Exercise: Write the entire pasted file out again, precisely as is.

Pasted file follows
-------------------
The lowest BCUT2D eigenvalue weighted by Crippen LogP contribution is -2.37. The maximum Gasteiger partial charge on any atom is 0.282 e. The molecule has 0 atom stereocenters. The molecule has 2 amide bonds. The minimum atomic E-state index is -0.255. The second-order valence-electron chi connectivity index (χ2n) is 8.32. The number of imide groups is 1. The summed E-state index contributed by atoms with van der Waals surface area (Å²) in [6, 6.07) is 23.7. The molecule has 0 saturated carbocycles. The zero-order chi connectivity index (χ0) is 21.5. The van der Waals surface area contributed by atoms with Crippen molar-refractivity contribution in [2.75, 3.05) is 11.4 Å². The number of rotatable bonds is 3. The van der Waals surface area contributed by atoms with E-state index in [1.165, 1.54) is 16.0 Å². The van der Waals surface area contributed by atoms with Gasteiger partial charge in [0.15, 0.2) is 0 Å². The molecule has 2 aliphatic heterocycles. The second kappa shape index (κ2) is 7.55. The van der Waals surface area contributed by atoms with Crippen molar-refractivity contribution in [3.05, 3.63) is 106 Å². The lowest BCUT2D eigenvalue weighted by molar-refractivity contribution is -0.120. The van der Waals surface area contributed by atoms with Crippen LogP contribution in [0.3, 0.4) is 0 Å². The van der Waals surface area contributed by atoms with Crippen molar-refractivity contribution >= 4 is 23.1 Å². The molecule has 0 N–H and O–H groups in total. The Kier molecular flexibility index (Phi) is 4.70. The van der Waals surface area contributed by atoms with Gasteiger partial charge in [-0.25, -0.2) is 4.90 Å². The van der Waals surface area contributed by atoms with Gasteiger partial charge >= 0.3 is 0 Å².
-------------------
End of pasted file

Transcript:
The lowest BCUT2D eigenvalue weighted by Crippen LogP contribution is -2.37. The maximum Gasteiger partial charge on any atom is 0.282 e. The molecule has 0 atom stereocenters. The molecule has 2 amide bonds. The minimum atomic E-state index is -0.255. The second-order valence-electron chi connectivity index (χ2n) is 8.32. The number of imide groups is 1. The summed E-state index contributed by atoms with van der Waals surface area (Å²) in [6, 6.07) is 23.7. The molecule has 0 saturated carbocycles. The zero-order chi connectivity index (χ0) is 21.5. The van der Waals surface area contributed by atoms with Crippen molar-refractivity contribution in [2.75, 3.05) is 11.4 Å². The number of rotatable bonds is 3. The van der Waals surface area contributed by atoms with E-state index in [1.165, 1.54) is 16.0 Å². The van der Waals surface area contributed by atoms with Gasteiger partial charge in [0.15, 0.2) is 0 Å². The molecule has 2 aliphatic heterocycles. The second kappa shape index (κ2) is 7.55. The van der Waals surface area contributed by atoms with Crippen molar-refractivity contribution in [3.05, 3.63) is 106 Å². The lowest BCUT2D eigenvalue weighted by molar-refractivity contribution is -0.120. The van der Waals surface area contributed by atoms with Crippen LogP contribution in [0.3, 0.4) is 0 Å². The van der Waals surface area contributed by atoms with Crippen molar-refractivity contribution >= 4 is 23.1 Å². The molecule has 0 N–H and O–H groups in total. The Kier molecular flexibility index (Phi) is 4.70. The van der Waals surface area contributed by atoms with Gasteiger partial charge in [-0.25, -0.2) is 4.90 Å². The van der Waals surface area contributed by atoms with Gasteiger partial charge >= 0.3 is 0 Å².